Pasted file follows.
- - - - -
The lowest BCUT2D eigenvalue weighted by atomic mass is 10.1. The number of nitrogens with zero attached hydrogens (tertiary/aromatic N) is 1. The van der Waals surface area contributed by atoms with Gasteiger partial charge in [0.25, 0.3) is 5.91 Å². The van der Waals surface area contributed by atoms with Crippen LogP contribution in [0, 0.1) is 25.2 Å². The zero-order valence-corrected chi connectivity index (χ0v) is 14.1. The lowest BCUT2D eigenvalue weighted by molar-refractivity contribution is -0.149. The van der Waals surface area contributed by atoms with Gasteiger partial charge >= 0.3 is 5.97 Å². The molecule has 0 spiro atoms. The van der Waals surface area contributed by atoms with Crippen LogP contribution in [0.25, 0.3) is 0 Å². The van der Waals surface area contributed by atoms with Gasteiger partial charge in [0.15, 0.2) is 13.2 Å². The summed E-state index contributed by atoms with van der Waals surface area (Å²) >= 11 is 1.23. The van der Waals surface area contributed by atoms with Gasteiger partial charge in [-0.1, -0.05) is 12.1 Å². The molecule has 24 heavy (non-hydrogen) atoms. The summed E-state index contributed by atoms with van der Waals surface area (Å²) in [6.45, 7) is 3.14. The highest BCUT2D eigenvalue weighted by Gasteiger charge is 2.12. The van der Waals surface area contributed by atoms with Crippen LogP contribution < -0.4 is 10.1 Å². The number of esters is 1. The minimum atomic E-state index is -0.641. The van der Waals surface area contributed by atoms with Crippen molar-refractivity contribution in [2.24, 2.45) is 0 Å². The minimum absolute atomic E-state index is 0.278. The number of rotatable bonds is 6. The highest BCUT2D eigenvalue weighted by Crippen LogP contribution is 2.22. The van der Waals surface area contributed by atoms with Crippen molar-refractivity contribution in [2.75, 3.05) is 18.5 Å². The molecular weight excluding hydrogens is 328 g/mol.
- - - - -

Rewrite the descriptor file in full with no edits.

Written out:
The lowest BCUT2D eigenvalue weighted by atomic mass is 10.1. The number of nitrogens with zero attached hydrogens (tertiary/aromatic N) is 1. The van der Waals surface area contributed by atoms with Gasteiger partial charge in [0.25, 0.3) is 5.91 Å². The van der Waals surface area contributed by atoms with Crippen LogP contribution in [0, 0.1) is 25.2 Å². The zero-order valence-corrected chi connectivity index (χ0v) is 14.1. The lowest BCUT2D eigenvalue weighted by molar-refractivity contribution is -0.149. The van der Waals surface area contributed by atoms with Gasteiger partial charge >= 0.3 is 5.97 Å². The molecule has 0 spiro atoms. The van der Waals surface area contributed by atoms with Crippen LogP contribution in [0.25, 0.3) is 0 Å². The van der Waals surface area contributed by atoms with Gasteiger partial charge in [0.15, 0.2) is 13.2 Å². The summed E-state index contributed by atoms with van der Waals surface area (Å²) >= 11 is 1.23. The van der Waals surface area contributed by atoms with Gasteiger partial charge in [-0.1, -0.05) is 12.1 Å². The molecule has 24 heavy (non-hydrogen) atoms. The summed E-state index contributed by atoms with van der Waals surface area (Å²) in [6.45, 7) is 3.14. The highest BCUT2D eigenvalue weighted by Gasteiger charge is 2.12. The van der Waals surface area contributed by atoms with Crippen LogP contribution < -0.4 is 10.1 Å². The number of esters is 1. The minimum atomic E-state index is -0.641. The van der Waals surface area contributed by atoms with Crippen molar-refractivity contribution in [2.24, 2.45) is 0 Å². The minimum absolute atomic E-state index is 0.278. The number of rotatable bonds is 6. The highest BCUT2D eigenvalue weighted by Crippen LogP contribution is 2.22. The van der Waals surface area contributed by atoms with Crippen molar-refractivity contribution in [2.75, 3.05) is 18.5 Å². The molecular weight excluding hydrogens is 328 g/mol.